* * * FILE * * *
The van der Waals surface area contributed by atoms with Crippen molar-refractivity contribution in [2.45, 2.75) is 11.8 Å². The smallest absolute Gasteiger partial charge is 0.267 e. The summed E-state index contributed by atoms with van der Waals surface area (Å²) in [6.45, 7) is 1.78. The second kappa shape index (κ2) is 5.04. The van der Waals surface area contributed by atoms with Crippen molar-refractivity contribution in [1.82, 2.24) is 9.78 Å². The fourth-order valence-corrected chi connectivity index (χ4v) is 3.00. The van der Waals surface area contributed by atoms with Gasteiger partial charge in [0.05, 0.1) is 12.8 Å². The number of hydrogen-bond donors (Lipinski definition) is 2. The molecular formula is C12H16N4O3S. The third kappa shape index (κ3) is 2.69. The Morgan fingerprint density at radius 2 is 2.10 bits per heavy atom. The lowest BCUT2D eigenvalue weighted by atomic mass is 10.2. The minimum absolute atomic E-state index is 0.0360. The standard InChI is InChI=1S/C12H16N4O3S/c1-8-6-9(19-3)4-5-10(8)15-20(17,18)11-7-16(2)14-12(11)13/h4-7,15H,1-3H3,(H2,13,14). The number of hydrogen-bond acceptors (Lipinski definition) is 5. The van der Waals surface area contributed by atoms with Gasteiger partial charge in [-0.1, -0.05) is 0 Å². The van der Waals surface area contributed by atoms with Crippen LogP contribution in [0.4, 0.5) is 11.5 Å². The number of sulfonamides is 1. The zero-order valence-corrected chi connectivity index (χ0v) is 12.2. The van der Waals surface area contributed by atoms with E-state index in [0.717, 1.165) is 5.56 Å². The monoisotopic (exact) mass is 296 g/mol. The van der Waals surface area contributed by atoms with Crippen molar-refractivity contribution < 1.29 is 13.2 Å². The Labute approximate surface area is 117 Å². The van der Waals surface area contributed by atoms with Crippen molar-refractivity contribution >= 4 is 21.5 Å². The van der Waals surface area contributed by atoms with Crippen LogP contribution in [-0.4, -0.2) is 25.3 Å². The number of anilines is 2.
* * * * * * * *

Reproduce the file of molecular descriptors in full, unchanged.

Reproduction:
The van der Waals surface area contributed by atoms with Crippen molar-refractivity contribution in [2.45, 2.75) is 11.8 Å². The smallest absolute Gasteiger partial charge is 0.267 e. The summed E-state index contributed by atoms with van der Waals surface area (Å²) in [6.45, 7) is 1.78. The second kappa shape index (κ2) is 5.04. The van der Waals surface area contributed by atoms with Crippen molar-refractivity contribution in [1.82, 2.24) is 9.78 Å². The fourth-order valence-corrected chi connectivity index (χ4v) is 3.00. The van der Waals surface area contributed by atoms with Gasteiger partial charge in [0.05, 0.1) is 12.8 Å². The number of hydrogen-bond donors (Lipinski definition) is 2. The molecular formula is C12H16N4O3S. The third kappa shape index (κ3) is 2.69. The Morgan fingerprint density at radius 2 is 2.10 bits per heavy atom. The lowest BCUT2D eigenvalue weighted by atomic mass is 10.2. The minimum absolute atomic E-state index is 0.0360. The standard InChI is InChI=1S/C12H16N4O3S/c1-8-6-9(19-3)4-5-10(8)15-20(17,18)11-7-16(2)14-12(11)13/h4-7,15H,1-3H3,(H2,13,14). The number of hydrogen-bond acceptors (Lipinski definition) is 5. The van der Waals surface area contributed by atoms with Gasteiger partial charge in [-0.1, -0.05) is 0 Å². The van der Waals surface area contributed by atoms with Crippen LogP contribution in [0.4, 0.5) is 11.5 Å². The number of sulfonamides is 1. The zero-order valence-corrected chi connectivity index (χ0v) is 12.2. The van der Waals surface area contributed by atoms with E-state index in [0.717, 1.165) is 5.56 Å². The monoisotopic (exact) mass is 296 g/mol. The van der Waals surface area contributed by atoms with Crippen molar-refractivity contribution < 1.29 is 13.2 Å². The Labute approximate surface area is 117 Å². The van der Waals surface area contributed by atoms with Crippen molar-refractivity contribution >= 4 is 21.5 Å². The van der Waals surface area contributed by atoms with Crippen LogP contribution in [-0.4, -0.2) is 25.3 Å². The number of anilines is 2.